The love of crafting characters and throwing them into your plot is the passion that great books are made of, but getting to that stage is a convoluted road to travel. The level plains are to be used lightly, giving way more often than not for the undulating roller-coaster that is the conflict and resolution within the writing. Getting the balance right is the challenge.
‘Slow it down!’ I have often heard that when writing some of my scenes and yes, once I’d gone back and worked on those sections the story did benefit from reducing the pace giving the reader a moment to breathe. Pace is great, but be cautious don’t over use it. However, don’t slow the work down too much or the reader will get bored – it is a balancing act, get it right and your writing will engage your reader throughout.
My current WIP is coming along nicely and the opening which had much attention required to change it completely, is almost done. I think the end is right and once I’ve finished jigsawing the old and new together, I believe it will flow as it should and be ready to share by the end of the year, if not sooner.
The Windmill Writers are a proactive group. The material they are creating, sharing and critiquing varies from writer to writer. Everyone is at a different sage with their work and voices are developing nicely. A group like this isn’t for everyone, but if you are passionate about improving your art, honing your skills and sharing you knowledge with others, then a writing group might be for you. No one likes having their work scrutinised, but by sharing in this way, major and minor areas that need re working are spotted. Of course it is up to the author to make the changes or not. One area that keeps coming up is the dreaded ‘Show not Tell’. We all do it and sometimes don’t notice it until we read out aloud. Or the over use of certain words. And of course there are the missing ‘Bells & Smells’ as I like to call them. A writing group worth its name won’t sit and say, oh my, that is delightful, they will get to the nitty-gritty and as an author that is what you should be looking for – constructive criticism which will help you hone your work.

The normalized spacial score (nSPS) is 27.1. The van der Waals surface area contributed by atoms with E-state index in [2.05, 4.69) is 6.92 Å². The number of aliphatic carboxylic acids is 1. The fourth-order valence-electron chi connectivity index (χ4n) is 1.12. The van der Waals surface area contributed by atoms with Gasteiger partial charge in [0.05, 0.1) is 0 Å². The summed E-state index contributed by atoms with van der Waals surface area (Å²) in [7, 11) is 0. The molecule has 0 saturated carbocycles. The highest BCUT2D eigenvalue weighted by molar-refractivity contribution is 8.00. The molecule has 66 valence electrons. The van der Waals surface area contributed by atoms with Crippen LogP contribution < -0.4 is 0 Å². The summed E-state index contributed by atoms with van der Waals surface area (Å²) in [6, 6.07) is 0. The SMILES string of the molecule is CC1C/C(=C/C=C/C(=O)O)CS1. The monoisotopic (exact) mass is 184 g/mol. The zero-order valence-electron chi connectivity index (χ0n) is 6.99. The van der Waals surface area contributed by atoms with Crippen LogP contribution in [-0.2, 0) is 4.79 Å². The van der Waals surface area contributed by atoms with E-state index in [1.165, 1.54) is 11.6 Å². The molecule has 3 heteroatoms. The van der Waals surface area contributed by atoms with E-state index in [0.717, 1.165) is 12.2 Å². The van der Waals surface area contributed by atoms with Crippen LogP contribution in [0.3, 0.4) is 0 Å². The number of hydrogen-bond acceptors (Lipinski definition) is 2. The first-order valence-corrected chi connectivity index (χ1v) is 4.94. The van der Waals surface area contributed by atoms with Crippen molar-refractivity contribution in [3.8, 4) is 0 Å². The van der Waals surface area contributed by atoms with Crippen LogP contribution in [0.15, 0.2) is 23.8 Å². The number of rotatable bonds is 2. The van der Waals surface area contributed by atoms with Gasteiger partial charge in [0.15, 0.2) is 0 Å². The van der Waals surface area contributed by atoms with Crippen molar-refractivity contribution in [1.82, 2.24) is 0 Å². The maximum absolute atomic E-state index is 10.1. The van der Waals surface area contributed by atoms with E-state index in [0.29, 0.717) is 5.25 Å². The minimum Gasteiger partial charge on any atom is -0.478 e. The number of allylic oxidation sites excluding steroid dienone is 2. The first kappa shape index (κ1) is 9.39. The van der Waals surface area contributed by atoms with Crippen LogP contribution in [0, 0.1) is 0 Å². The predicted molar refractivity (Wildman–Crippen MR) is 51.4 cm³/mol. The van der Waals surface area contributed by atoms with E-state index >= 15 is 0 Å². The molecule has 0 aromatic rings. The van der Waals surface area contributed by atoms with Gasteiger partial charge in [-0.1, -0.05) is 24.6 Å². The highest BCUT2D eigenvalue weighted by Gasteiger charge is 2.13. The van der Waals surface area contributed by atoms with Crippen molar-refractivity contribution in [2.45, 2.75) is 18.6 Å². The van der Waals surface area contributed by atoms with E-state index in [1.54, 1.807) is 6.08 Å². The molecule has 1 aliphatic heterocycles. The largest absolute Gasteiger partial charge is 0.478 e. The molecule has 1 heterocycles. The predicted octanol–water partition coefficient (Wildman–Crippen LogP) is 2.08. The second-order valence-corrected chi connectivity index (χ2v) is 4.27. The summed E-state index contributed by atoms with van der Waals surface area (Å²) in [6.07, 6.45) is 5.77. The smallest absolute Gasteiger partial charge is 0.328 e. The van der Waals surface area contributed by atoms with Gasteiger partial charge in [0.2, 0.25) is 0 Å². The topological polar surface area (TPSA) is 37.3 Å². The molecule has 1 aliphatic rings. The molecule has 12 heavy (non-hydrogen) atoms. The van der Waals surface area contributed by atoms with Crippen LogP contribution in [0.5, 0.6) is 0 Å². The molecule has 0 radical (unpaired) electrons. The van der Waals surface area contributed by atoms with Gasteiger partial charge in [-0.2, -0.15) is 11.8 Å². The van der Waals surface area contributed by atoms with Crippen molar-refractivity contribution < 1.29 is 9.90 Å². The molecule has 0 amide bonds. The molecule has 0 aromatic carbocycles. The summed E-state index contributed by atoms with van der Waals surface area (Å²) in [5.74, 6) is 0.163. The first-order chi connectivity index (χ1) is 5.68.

For the writing prompt this week, please look at the image below and create a piece of writing which best shows your own writing skills for the art of description.
Think about what smells, and sounds you might experience. What does the weather feel like, is the sun hot, warm or is there a cold wind lapping around your ears? Think about the setting. Is this a romantic setting of two lovers, or a lonely moment for a singleton? Who is looking out on the scene in front of them? Perhaps you could try your hand at poetry. Whatever you decide to do enjoy your writing time as that will show in your end piece.
So go on, get writing.